Friday, March 23, 2018

Why being an Event Organiser is a tough job.

I didn't realise just how tough the Event Industry was until doing research into the typical experience Event Organisers and Meeting Planners go through when engaging speakers.

When I asked the question, 'Have you ever had a bad speaker?', I was stunned to hear the response: 'No.  I only work with good speakers.  I've been doing this for 15 years and I've never had a bad speaker apart from 2 years ago'.

Confused by the double statement, I engaged a little further and the conversation went something like this:

Me: 'How do you normally search for speakers?'
EO: 'I first go through my little black book where I keep the names of all the good speakers I've used'
Me: 'So that will be all the speakers you've used over the 15 years?'
EO: 'That's correct...'
Me: 'And...  the speaker you considered to be bad isn't in your book?'
EO: 'That's correct...'
ME: 'So basically you have everyone's name in your little black book who you've worked with apart from the one that you had two years ago',
EO: 'No.  Not everyone gets in,  only the good speakers do...'


This is what psychologists call, 'cognitive dissonance' - it's a state of mind when a person is experiencing two conflicting thoughts at the same time, each struggling to be recognised and dealt with.

In this case, she had two things going on in the brain - a definition wrangling match over the terms, 'Good and Bad' speaker.  And then admitting if she had had a bad speaker or not.

Afterall, in this industry who's going to hire an Event Organiser if they admit to hiring bad speakers?

With this in mind, half of her statements start to make a little more sense....

But, it still doesn't account for the last statement because if she doesn't put in her little black book 'bad' and then says she only puts in the 'good', it implies that there must be another group of speakers who she's identified but unwilling to openly acknowledge as either good or bad.  In a polite way, the lack of a name for this category says it all as this is the 'nameless' category - those speakers who were 'mediocre, boring, forgetful, uninteresting, dull, samey, nothing new etc'.

Now things begin to make sense:  You can't admit to having bad speakers because no one hires an Organiser who hires bad speakers. 

So what happens when there is a bad speaker? Here's the kicker: it seems if the speaker messed up, it's somehow always ends up being the organiser's fault as they are not able to admit the speaker they hired was bad!  This attitude  perpetuates the cognitive dissonance many organisers experience at some point in their career which results in self blame rather than apportioning it back to the true source - the speaker was bad on that day.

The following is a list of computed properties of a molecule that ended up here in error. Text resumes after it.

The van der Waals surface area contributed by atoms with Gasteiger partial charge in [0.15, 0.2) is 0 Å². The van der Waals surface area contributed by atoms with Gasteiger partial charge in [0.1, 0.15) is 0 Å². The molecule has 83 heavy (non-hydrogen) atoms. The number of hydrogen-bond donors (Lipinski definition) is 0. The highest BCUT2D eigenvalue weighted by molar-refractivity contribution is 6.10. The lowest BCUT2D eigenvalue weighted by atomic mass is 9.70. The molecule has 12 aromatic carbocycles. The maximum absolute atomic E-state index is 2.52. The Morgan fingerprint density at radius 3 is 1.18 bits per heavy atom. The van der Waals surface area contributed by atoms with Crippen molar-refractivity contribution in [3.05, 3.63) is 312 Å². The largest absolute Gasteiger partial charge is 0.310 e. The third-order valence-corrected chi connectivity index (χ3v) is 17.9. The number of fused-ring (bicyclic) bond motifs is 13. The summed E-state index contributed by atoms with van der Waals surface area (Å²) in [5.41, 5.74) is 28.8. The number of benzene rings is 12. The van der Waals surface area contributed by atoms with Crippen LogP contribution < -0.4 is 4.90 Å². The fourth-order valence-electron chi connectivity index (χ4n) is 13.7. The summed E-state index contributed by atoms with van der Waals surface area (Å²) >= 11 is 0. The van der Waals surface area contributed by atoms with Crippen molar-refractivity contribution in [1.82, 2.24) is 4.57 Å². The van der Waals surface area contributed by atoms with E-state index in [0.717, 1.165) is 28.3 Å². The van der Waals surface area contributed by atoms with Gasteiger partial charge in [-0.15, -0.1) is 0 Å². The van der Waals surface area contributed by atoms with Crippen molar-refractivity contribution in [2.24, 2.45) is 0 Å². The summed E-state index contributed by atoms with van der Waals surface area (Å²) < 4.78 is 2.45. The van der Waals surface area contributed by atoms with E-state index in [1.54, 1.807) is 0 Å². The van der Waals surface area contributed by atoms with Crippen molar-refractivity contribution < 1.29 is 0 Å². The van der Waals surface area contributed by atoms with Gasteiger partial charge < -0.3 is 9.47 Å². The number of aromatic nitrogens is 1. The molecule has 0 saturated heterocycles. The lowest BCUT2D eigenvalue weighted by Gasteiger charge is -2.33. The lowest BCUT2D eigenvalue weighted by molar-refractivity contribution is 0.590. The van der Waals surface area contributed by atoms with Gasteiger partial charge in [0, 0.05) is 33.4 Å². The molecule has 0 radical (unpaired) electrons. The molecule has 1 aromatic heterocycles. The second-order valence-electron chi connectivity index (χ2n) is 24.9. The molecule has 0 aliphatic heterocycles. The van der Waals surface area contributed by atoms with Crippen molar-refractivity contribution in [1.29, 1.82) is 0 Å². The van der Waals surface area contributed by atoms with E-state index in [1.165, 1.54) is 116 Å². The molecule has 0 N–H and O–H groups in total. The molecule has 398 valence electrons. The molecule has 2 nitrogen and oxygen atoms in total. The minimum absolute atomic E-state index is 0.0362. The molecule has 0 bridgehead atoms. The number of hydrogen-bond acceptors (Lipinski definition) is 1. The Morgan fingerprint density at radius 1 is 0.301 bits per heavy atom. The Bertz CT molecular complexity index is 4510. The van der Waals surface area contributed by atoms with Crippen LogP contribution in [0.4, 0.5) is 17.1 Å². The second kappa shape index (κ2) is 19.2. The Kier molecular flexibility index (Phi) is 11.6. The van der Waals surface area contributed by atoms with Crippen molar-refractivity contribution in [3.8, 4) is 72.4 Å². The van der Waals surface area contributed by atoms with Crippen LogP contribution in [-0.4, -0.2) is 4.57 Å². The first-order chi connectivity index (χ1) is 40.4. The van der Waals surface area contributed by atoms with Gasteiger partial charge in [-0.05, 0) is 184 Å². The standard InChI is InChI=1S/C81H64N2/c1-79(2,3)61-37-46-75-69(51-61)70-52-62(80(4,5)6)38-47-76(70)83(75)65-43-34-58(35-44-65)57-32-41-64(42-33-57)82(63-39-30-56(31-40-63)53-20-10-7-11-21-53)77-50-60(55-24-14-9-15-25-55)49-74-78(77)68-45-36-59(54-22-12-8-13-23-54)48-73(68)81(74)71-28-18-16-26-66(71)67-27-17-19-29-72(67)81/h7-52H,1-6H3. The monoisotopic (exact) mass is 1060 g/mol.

So I started playing around with the opening question to see if if something else was going on...

Results were reviling.

When I asked; 'Have you ever had a bad speaker?', I usually got the response: 'No'.  

But  if rephrased the question to: 'Have you ever had bad experiences working with speakers?' that's when I got a quizzical look and after a brief pause, 'Oh you mean like: them being late, or not turning up, or not sending their slides ahead, or or or or'. Suddenly the floodgates opened with war stories of the experiences they'd had.

Therefore there is a transference almost acceptance that bad experience is not the signs of a bad speaker and that it's this bad experience that is somehow always the fault of the event organiser because they must have failed to have done something even when it was beyond their control!
Cindy-Michelle Waterfield

So here's my question to you: Why keep quiet and accept a Speaker's unprofessional conduct when your client wouldn't accept you doing this to them and neither would you accept it if your supplier did this to you?  My next question: What are you going to do about it from now on?

Co-Founder of

Other Posts of Interest:

‘It’s the Celebrity speaker here, can you get me some of the White stuff?’

What would you do?  I’m not going to beat around the bush.  Without you even realising it, your event organiser has probably just saved...

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